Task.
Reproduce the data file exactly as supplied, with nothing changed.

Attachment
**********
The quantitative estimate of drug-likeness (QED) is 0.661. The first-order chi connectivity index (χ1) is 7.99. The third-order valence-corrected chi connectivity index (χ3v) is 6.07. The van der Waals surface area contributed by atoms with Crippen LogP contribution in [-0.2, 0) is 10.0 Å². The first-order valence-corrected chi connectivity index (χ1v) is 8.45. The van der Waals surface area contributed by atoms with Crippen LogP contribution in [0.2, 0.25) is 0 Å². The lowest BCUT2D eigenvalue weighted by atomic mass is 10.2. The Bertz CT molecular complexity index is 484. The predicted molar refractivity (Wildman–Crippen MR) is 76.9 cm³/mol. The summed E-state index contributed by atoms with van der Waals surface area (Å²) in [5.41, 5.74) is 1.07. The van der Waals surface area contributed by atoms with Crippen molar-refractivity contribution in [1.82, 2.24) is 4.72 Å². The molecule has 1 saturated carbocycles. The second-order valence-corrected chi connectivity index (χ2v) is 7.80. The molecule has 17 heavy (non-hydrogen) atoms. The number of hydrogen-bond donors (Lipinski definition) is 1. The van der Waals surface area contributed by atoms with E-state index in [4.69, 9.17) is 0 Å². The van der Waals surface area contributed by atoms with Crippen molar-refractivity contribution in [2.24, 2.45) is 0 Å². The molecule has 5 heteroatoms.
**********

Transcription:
The quantitative estimate of drug-likeness (QED) is 0.661. The first-order chi connectivity index (χ1) is 7.99. The third-order valence-corrected chi connectivity index (χ3v) is 6.07. The van der Waals surface area contributed by atoms with Crippen LogP contribution in [-0.2, 0) is 10.0 Å². The first-order valence-corrected chi connectivity index (χ1v) is 8.45. The van der Waals surface area contributed by atoms with Crippen LogP contribution in [0.2, 0.25) is 0 Å². The lowest BCUT2D eigenvalue weighted by atomic mass is 10.2. The Bertz CT molecular complexity index is 484. The predicted molar refractivity (Wildman–Crippen MR) is 76.9 cm³/mol. The summed E-state index contributed by atoms with van der Waals surface area (Å²) in [5.41, 5.74) is 1.07. The van der Waals surface area contributed by atoms with Crippen molar-refractivity contribution in [1.82, 2.24) is 4.72 Å². The molecule has 1 saturated carbocycles. The second-order valence-corrected chi connectivity index (χ2v) is 7.80. The molecule has 17 heavy (non-hydrogen) atoms. The number of hydrogen-bond donors (Lipinski definition) is 1. The van der Waals surface area contributed by atoms with E-state index in [4.69, 9.17) is 0 Å². The van der Waals surface area contributed by atoms with Crippen molar-refractivity contribution in [2.24, 2.45) is 0 Å². The molecule has 5 heteroatoms.